Well, I have considerable reservations but…where’s my labrador…
Despite having 12 Legal Reform Bills since 1997 I think everyone accepts something has to be done (including civil libertarians/human rights activists) but from that point, it inevitably becomes an issue of justice vs. legal and financial expediency.
The headlines stats say 30,000 trials a year crack before coming to a verdict and that 79% of those tried on Merseyside are acquitted. That’s ugly.
I wonder if much of the context of the current problems and dilemmas is a little lost. The Justice system evolved over hundreds of years, principles long-established, yada, yada…the problem is that the world has changed in the past 30 years or so. People are more suspicious of the police (hate to say it but Merseyside is not exactly police friendly), criminals more switched on…there are so many potential devices by which a ‘reasonable suspicion’ can be raised (leading to acquittal). It’s a game criminals know how to play much better than they once did (It’s a fair cop, Guv).
I actually don’t really see it as a police issue. They investigate and accumulate evidence as best they can but after that, the decision to prosecute (is there the evidence ?) is a matter for the CPS and, then, the Justice system takes over (length to trial, evidential issues, bringing and preparing of witnesses, etc). It’s at the later stages that things break down. To some extent, I actually feel sorry for the police because their work is often thrown away for reasons beyond their control.
I feel pretty torn over the previous convictions rule but , maybe, it should be relaxed a very little. It’s difficult to say how such evidence will influence juries (especially when they’ll be encouraged by the Defence to adjudge on the facts of the case itself). I don’t like it but if it just goes to character…oh, I dunno. It’s damn tricky.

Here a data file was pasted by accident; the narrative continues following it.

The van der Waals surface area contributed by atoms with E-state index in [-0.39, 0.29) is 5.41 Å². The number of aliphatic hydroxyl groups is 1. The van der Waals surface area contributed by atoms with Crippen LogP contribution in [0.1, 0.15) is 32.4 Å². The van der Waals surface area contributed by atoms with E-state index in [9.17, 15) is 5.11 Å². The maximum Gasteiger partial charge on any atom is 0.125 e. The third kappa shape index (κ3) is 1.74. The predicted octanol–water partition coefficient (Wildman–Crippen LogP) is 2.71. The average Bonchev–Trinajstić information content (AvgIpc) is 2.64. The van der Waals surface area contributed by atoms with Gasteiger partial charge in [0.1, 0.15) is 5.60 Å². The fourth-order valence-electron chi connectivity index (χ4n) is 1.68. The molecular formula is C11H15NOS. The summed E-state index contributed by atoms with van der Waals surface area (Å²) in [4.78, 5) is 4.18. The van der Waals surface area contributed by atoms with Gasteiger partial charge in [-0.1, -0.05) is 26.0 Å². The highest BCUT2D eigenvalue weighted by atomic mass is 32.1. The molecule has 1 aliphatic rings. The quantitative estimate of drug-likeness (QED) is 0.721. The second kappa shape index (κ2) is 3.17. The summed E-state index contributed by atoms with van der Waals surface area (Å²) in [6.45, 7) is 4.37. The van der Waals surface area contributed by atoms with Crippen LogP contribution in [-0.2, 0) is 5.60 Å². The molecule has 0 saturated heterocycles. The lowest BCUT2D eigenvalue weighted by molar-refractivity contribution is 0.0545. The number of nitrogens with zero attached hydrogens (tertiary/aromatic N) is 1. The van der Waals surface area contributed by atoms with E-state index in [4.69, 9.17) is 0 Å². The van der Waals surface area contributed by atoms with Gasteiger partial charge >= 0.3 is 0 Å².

Contrary to the general thrust of this proposal is the ending of the Double Jeopardy rule for serious offences (apparently Murder, Rape and others not yet disclosed (as far as I know)). I don’t like it at all but if DNA evidence is used to overturn Guilty verdicts, I guess it makes sense to some extent …nontheless,.it’s a worry for me. The principle is important because it reduces every decision reached by a jury on a serious offence to that of provisional status.
I suppose judgement without jury is particularly worrisome. But again, the modern inclination towards intimidating witnesses (not just on the bigger crimes but on any council estate near you), etc needs to be addressed somehow. All very unsavoury. At least the Right to Appeal remains so if the Judge did lose their plot at the original trial there is some recourcse.
FWIW, I suppose there is still the Human Rights Act to fall back on - even if it hasn’t yet proved to be very helpful for the non-UK residents currently held indefinitely without charge (and mildly embarrassing that they can choose to go to another country instead and some have chosen France). The Anti-Terrorism legislation is pretty draconian stuff by any standard.
The real world out there is pretty ugly and the Justice System just isn’t awarding stripey suntans to enough ogf the right people. There you go, I had a stab.